On Feb. 4, science educator Bill Nye and creationist Ken Ham went head to head in a “Evolution vs. Creation” debate at the Creation Museum in Kentucky. To say Nye dominated the debate in both his presenting of scientific evidence and in his rebuttals to Ham is an understatement.
Ham was the first opponent to present his 30-minute case on why creation is a viable model to explain the origin of mankind and the universe. Ham boldly said, “Creation is the only viable model of historical science confirmed by observational science in today’s modern scientific era.” Ham failed, however, to give any substantive scientific evidence for why creationism is actually reliable.
As some “proof” for creation, Ham often pointed out a handful of accomplished scientists who also believed in creation – as if a theory is made plausible simply because a few authoritative individuals say they believe in it.
Ham also utilized circular reasoning by pointing back to the Bible as presupposed proof. He based many of his “facts” on the assumption that the Bible is a 100 percent accurate text, and he therefore reasoned it to be a reliable source to support his argument.
On the flipside, Nye incorporated mainstream scientific facts as evidence and examples in his arguments that evolution was a more viable model of origins.
Some of Nye’s most insightful examples included how scientists have found that snow-ice layers, trees and rocks have been dated to be significantly older than 6,000 years – the age that creationism presupposes the Earth to be.
One interesting piece of evidence Nye highlighted was the vast number of species that are living on the Earth today: an estimated 16 million. According to Ham’s creationist belief in “The Flood,” there would have been roughly 7,000 “kinds” of animals on Noah’s ark – around 14,000 in total including male and female of each “kind.” These 7,000 types of animals would then have to make up for the estimated 16 million species we have today in a mere 4,000 years. Nye pointed out that roughly 11 new species would have to have been created every day according to the Biblical account of “The Flood.”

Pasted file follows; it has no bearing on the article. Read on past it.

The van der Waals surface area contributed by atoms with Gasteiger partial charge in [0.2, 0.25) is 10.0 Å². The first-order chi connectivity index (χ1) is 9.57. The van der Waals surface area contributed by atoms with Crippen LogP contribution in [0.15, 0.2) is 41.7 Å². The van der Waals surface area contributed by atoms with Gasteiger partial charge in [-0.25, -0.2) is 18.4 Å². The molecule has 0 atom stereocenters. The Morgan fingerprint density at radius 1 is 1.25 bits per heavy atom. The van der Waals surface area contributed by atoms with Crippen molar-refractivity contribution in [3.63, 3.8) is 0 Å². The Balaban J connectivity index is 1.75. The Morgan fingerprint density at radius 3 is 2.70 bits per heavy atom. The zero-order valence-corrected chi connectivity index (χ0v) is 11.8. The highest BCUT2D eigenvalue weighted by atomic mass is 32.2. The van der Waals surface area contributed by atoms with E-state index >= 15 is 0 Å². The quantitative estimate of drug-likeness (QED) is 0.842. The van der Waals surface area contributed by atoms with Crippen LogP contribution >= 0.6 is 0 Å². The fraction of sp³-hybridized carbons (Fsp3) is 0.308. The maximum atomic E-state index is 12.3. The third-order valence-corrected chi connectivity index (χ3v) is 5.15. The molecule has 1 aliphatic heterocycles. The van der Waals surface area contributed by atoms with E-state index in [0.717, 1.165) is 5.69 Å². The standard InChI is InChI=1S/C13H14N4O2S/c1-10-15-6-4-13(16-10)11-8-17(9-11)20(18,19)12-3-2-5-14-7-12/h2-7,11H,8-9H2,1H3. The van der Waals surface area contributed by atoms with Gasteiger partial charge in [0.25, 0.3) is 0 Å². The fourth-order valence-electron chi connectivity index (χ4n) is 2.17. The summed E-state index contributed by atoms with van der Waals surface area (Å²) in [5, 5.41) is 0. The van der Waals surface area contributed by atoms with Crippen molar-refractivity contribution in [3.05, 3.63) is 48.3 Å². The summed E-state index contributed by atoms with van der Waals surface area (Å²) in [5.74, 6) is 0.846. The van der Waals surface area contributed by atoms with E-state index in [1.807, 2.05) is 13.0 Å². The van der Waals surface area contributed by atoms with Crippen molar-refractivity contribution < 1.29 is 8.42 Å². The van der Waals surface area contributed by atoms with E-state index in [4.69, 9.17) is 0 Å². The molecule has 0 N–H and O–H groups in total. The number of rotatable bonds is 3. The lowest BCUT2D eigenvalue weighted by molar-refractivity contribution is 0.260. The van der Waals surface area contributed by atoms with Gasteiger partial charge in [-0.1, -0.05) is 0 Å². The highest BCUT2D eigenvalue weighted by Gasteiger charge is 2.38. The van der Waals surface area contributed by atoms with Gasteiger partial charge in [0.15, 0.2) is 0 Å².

Although Nye did not completely cover some important evolutionary explanations and his overall presentation was far from perfect, in comparison to Ham, there is no question that Nye’s argument was superior.
Unfortunately for biblical creationists, Ham failed to give any robust evidence for why creation should be considered viable in today’s growing scientific world. He began most of his rebuttals against Nye with “there is a book out there” – in reference to the Bible – and thus attempted to prove why the creation theory of the Bible is accurate by using the Bible itself, a debating technique that is obviously futile.
One insightful and thought-provoking observation Nye made was in response to how Ham could so adamantly, and perhaps ignorantly, hold the Bible as a scientific authority, even over proven scientific facts and observations that can be performed and tested today.
No matter where you stand – pro-creationist theory, pro-evolutionist theory, neither or perhaps a mixture of the two – one thing is for certain. Most will agree that, in the debate between Ham and Nye, Nye definitely came out on top.